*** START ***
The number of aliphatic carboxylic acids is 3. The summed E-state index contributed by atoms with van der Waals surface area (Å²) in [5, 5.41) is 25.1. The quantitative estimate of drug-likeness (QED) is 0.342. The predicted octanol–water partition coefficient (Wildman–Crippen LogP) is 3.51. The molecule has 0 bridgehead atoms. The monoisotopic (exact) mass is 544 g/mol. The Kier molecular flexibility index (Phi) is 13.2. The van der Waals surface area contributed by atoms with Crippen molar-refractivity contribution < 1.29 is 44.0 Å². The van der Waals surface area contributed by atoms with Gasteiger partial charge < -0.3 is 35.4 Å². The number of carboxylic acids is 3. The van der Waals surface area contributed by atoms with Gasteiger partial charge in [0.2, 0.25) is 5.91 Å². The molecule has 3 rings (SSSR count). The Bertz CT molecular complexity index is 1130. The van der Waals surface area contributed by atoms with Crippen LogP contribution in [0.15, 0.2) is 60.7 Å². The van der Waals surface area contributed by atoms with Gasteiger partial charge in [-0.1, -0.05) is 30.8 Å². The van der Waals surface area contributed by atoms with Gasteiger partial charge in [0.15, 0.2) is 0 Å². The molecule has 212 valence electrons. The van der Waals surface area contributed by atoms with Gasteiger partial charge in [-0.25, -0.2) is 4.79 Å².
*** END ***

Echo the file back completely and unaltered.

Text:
The number of aliphatic carboxylic acids is 3. The summed E-state index contributed by atoms with van der Waals surface area (Å²) in [5, 5.41) is 25.1. The quantitative estimate of drug-likeness (QED) is 0.342. The predicted octanol–water partition coefficient (Wildman–Crippen LogP) is 3.51. The molecule has 0 bridgehead atoms. The monoisotopic (exact) mass is 544 g/mol. The Kier molecular flexibility index (Phi) is 13.2. The van der Waals surface area contributed by atoms with Crippen molar-refractivity contribution < 1.29 is 44.0 Å². The van der Waals surface area contributed by atoms with Gasteiger partial charge < -0.3 is 35.4 Å². The number of carboxylic acids is 3. The van der Waals surface area contributed by atoms with Gasteiger partial charge in [0.2, 0.25) is 5.91 Å². The molecule has 3 rings (SSSR count). The Bertz CT molecular complexity index is 1130. The van der Waals surface area contributed by atoms with Crippen LogP contribution in [0.15, 0.2) is 60.7 Å². The van der Waals surface area contributed by atoms with Gasteiger partial charge in [-0.1, -0.05) is 30.8 Å². The van der Waals surface area contributed by atoms with Gasteiger partial charge in [0.15, 0.2) is 0 Å². The molecule has 212 valence electrons. The van der Waals surface area contributed by atoms with Gasteiger partial charge in [-0.25, -0.2) is 4.79 Å².